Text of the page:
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Today the Washington Post published its annual survey of executive compensation, and reported that while the Washington, D.C., area’s
“growing financial sector was one of the first to feel the effects of the year-long slide that grew out of the mortgage mess… [and] most financial firms saw their stocks wither, the industry’s top executives continue to be among the best paid in the region.”
Ten of the 100 top-paid executives came from Fannie Mae or Freddie Mac, including the chairman of the latter, Richard F. Syron, who took in $14.5 million in 2007, including a $2.2 million performance bonus. Meanwhile, Freddie Mac’s stock “dropped by about half in 2007, destroying billions in shareholder value.”
The Post quoted a speech on the House floor last week by Congressman Sam Johnson, a Texas Republican, who said, “Why should taxpayers foot the bill to prop up those former giants when the company CEOs rake in a bundle and continue to do so? It’s privatized profits and socialized risk…. Everyone knows I’m a strong supporter of freedom and free enterprise, but this is ridiculous. The lack of accountability and responsibility is astounding.”
More from Ken Silverstein:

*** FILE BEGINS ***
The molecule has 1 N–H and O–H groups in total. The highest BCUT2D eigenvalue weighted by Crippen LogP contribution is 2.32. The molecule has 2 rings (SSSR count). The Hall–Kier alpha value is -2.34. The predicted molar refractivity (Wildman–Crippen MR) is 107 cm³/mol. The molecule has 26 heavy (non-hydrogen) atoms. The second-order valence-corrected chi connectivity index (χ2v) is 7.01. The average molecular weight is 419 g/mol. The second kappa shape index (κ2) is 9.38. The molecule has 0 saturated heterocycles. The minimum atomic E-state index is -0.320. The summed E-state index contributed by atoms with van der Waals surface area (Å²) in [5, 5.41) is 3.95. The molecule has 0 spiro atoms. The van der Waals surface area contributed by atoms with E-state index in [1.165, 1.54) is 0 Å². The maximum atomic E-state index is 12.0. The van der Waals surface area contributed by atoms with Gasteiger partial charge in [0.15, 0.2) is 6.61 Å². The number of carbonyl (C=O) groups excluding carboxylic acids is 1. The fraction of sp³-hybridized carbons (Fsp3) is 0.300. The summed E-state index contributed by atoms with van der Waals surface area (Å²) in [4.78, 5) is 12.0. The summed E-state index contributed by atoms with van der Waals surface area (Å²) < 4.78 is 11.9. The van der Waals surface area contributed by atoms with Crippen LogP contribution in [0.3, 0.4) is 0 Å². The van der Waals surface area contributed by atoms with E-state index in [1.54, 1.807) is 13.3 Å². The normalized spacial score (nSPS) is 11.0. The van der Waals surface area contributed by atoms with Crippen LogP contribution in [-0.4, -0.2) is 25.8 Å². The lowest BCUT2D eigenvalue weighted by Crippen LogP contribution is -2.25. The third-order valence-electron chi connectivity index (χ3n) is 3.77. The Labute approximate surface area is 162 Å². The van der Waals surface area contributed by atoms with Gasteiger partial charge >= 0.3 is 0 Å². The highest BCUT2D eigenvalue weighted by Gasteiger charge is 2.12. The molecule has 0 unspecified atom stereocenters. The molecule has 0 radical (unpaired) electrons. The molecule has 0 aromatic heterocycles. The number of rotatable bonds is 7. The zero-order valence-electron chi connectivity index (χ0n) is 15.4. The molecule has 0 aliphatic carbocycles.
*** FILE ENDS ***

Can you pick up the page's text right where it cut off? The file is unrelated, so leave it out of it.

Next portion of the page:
Perspective — October 23, 2013, 8:00 am
How pro-oil Louisiana politicians have shaped American environmental policy
Postcard — October 16, 2013, 8:00 am
A trip to one of the properties at issue in Louisiana’s oil-pollution lawsuits
Chance that an American would give up at least one week of life to avoid taking a pill every day:
Iowa urologists reported that only a minor portion of locker-room teasing arises from “the presence of excess foreskin”; most teasing targets small penises.
A pair of Russian film directors asked President Vladimir Putin to invest $18 million in a new restaurant chain intended to drive McDonald’s out of the Russian market. “Every project these days,” a Russian television personality said of the proposal, “must be smothered in patriotic sauce.”
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“Shelby is waiting for something. He himself does not know what it is. When it comes he will either go back into the world from which he came, or sink out of sight in the morass of alcoholism or despair that has engulfed other vagrants.”